Two recent papers of interest with research on youth born of genocidal rape have been published, which we link to and showcase here.
1. ‘They Should See Us as a Symbol of Reconciliation’: Youth Born of Genocidal Rape in Rwanda and the Implications for Transitional Justice, Myriam Denov & Sara Khan, Journal of Human Rights Practice
Rape and other brutal forms of sexual violence are now widely acknowledged as weapons of war, designed not only to violate and terrorize individual victims but also to denigrate the larger communities to which victims belong. Yet children born of conflict-related sexual violence remain largely overlooked as victims to the profound consequences of sexual violence and excluded from transitional justice processes aiming to reconcile and repair post-conflict societies. Through in-depth qualitative interviews and focus groups with 60 participants born of genocidal rape in Rwanda, this study sought to examine the experiences and lived realities of this specific group of conflict-affected young people. The voices and perspectives of Rwandan youth born of genocidal rape draw attention to the complex reality of victimhood, social stigma and identity as a result of conflict-related sexual violence, alongside participants’ desire for societal recognition. Our findings suggest that the inclusion of this population of youth is urgently needed as part of the broader initiatives addressing conflict-related sexual violence and transitional justice in the aftermath of war and genocide.
2. Reintegration of children born of wartime rape (What lessons have been learned from efforts to reintegrate children born of wartime rape into communities?), Brigitte Rohwerder, Institute of Development Studies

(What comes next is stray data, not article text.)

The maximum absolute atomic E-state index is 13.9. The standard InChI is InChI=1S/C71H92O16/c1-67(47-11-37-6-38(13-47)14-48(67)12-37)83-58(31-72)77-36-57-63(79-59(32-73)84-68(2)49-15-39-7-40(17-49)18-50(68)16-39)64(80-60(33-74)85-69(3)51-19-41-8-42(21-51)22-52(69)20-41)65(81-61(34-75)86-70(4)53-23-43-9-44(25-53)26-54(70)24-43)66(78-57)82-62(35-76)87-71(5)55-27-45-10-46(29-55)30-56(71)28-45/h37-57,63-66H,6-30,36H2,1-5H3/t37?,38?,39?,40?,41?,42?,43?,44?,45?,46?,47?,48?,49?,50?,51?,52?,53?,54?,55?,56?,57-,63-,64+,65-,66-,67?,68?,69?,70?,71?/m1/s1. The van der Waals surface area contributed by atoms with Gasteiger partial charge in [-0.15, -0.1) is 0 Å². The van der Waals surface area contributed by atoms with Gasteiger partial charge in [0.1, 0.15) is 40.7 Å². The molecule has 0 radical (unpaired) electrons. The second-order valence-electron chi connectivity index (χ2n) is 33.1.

Children born of wartime rape, and their mothers, are often stigmatised by their own communities, due to their associations with political, ethnic or religious enemies. Their identity and sense of belonging are contested, which creates dangers for their physical security and emotional wellbeing. Children born of wartime rape are at risk of violence, abuse, abandonment, discrimination and marginalisation, at the hands of both families and communities. They often have less access to community resources, family protection and education or livelihood activities, and are likely to grow up in poverty. They can face challenges in registering their birth and their right to citizenship. The experiences of children born of wartime rape can result in a lifetime of detrimental consequences, and the stigmatisation they experience has continued long into the post war period. Their experiences differ as a result of gender, perceived ethnicity, social and economic status, as well as structural gender discrimination, especially in patriarchal and patrilineal societies. This rapid literature review looks at some of the available evidence on the experiences of children born of wartime rape in several different countries (Bosnia, Rwanda, Uganda, and Iraq) and lessons learned fromefforts to support and reintegrate them into communities. However, specific efforts to support and reintegrate children born of wartime rape have been scarce. Such efforts suggest the importance of supporting mothers; the need for supported disclosure; the importance of strategies for constructing a positive identity; the importance of being with others in similar situations; the need for access to education; the possibility of tracing paternal relatives; the need for community sensitisation and stigma reduction; the need to clarifythe legal statusof children born of wartime rape; the need to have programmes which don’t single them out to detrimental effect; and the need for their involvement in post-conflict transitional justice mechanisms.